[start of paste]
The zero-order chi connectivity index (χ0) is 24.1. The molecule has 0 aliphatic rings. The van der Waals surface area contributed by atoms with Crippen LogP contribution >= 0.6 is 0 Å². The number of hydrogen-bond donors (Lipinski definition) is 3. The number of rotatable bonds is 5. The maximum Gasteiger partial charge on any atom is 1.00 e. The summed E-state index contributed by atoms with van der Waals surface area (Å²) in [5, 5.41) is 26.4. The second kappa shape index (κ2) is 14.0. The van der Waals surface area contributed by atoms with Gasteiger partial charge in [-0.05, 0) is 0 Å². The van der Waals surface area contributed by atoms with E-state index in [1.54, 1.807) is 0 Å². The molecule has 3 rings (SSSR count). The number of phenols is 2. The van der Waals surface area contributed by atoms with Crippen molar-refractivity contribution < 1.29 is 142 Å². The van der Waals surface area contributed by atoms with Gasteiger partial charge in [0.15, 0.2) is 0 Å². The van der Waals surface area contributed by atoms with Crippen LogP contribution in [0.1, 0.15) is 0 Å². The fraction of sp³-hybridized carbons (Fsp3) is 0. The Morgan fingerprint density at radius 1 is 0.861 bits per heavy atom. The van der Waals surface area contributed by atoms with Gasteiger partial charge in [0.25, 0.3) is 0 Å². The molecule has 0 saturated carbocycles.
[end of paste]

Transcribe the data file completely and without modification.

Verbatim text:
The zero-order chi connectivity index (χ0) is 24.1. The molecule has 0 aliphatic rings. The van der Waals surface area contributed by atoms with Crippen LogP contribution >= 0.6 is 0 Å². The number of hydrogen-bond donors (Lipinski definition) is 3. The number of rotatable bonds is 5. The maximum Gasteiger partial charge on any atom is 1.00 e. The summed E-state index contributed by atoms with van der Waals surface area (Å²) in [5, 5.41) is 26.4. The second kappa shape index (κ2) is 14.0. The van der Waals surface area contributed by atoms with Gasteiger partial charge in [-0.05, 0) is 0 Å². The van der Waals surface area contributed by atoms with E-state index in [1.54, 1.807) is 0 Å². The molecule has 3 rings (SSSR count). The number of phenols is 2. The van der Waals surface area contributed by atoms with Crippen molar-refractivity contribution < 1.29 is 142 Å². The van der Waals surface area contributed by atoms with Gasteiger partial charge in [0.15, 0.2) is 0 Å². The van der Waals surface area contributed by atoms with Crippen LogP contribution in [0.1, 0.15) is 0 Å². The fraction of sp³-hybridized carbons (Fsp3) is 0. The Morgan fingerprint density at radius 1 is 0.861 bits per heavy atom. The van der Waals surface area contributed by atoms with Gasteiger partial charge in [0.25, 0.3) is 0 Å². The molecule has 0 saturated carbocycles.